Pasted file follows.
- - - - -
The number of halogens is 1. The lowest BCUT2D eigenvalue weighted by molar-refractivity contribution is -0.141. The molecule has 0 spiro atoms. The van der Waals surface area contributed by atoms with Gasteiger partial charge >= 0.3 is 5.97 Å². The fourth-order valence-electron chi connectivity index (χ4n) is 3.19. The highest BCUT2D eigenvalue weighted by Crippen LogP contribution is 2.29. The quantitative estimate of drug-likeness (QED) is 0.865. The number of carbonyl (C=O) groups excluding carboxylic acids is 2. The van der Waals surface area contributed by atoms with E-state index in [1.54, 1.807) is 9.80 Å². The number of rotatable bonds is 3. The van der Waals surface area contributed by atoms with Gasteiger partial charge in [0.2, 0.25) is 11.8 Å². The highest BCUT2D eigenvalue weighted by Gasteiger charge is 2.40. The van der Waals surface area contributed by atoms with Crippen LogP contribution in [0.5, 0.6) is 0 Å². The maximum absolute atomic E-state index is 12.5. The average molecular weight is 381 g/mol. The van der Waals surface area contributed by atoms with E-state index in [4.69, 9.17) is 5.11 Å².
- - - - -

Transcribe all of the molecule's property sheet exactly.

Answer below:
The number of halogens is 1. The lowest BCUT2D eigenvalue weighted by molar-refractivity contribution is -0.141. The molecule has 0 spiro atoms. The van der Waals surface area contributed by atoms with Gasteiger partial charge >= 0.3 is 5.97 Å². The fourth-order valence-electron chi connectivity index (χ4n) is 3.19. The highest BCUT2D eigenvalue weighted by Crippen LogP contribution is 2.29. The quantitative estimate of drug-likeness (QED) is 0.865. The number of carbonyl (C=O) groups excluding carboxylic acids is 2. The van der Waals surface area contributed by atoms with E-state index in [1.54, 1.807) is 9.80 Å². The number of rotatable bonds is 3. The van der Waals surface area contributed by atoms with Gasteiger partial charge in [0.2, 0.25) is 11.8 Å². The highest BCUT2D eigenvalue weighted by Gasteiger charge is 2.40. The van der Waals surface area contributed by atoms with Crippen LogP contribution in [0.5, 0.6) is 0 Å². The maximum absolute atomic E-state index is 12.5. The average molecular weight is 381 g/mol. The van der Waals surface area contributed by atoms with E-state index in [4.69, 9.17) is 5.11 Å².